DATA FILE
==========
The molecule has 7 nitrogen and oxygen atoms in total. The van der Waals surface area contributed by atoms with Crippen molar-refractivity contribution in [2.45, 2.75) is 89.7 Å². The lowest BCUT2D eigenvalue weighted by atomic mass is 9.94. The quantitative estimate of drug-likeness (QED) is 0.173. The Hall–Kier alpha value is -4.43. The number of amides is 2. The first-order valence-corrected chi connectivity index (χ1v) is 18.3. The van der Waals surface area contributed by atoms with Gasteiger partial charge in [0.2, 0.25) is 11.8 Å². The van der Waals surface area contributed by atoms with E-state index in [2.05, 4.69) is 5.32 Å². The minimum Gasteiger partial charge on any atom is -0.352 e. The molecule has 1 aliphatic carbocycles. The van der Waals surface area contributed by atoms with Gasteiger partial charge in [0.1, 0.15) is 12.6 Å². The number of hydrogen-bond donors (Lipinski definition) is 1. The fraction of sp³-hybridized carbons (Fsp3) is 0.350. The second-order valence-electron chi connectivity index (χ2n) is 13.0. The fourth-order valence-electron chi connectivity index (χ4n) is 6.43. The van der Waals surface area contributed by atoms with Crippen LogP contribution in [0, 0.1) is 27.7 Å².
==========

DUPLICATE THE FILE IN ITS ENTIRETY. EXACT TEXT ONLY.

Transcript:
The molecule has 7 nitrogen and oxygen atoms in total. The van der Waals surface area contributed by atoms with Crippen molar-refractivity contribution in [2.45, 2.75) is 89.7 Å². The lowest BCUT2D eigenvalue weighted by atomic mass is 9.94. The quantitative estimate of drug-likeness (QED) is 0.173. The Hall–Kier alpha value is -4.43. The number of amides is 2. The first-order valence-corrected chi connectivity index (χ1v) is 18.3. The van der Waals surface area contributed by atoms with Gasteiger partial charge in [0.2, 0.25) is 11.8 Å². The van der Waals surface area contributed by atoms with E-state index in [2.05, 4.69) is 5.32 Å². The minimum Gasteiger partial charge on any atom is -0.352 e. The molecule has 1 aliphatic carbocycles. The van der Waals surface area contributed by atoms with Gasteiger partial charge in [0.1, 0.15) is 12.6 Å². The number of hydrogen-bond donors (Lipinski definition) is 1. The fraction of sp³-hybridized carbons (Fsp3) is 0.350. The second-order valence-electron chi connectivity index (χ2n) is 13.0. The fourth-order valence-electron chi connectivity index (χ4n) is 6.43. The van der Waals surface area contributed by atoms with Crippen LogP contribution in [0, 0.1) is 27.7 Å².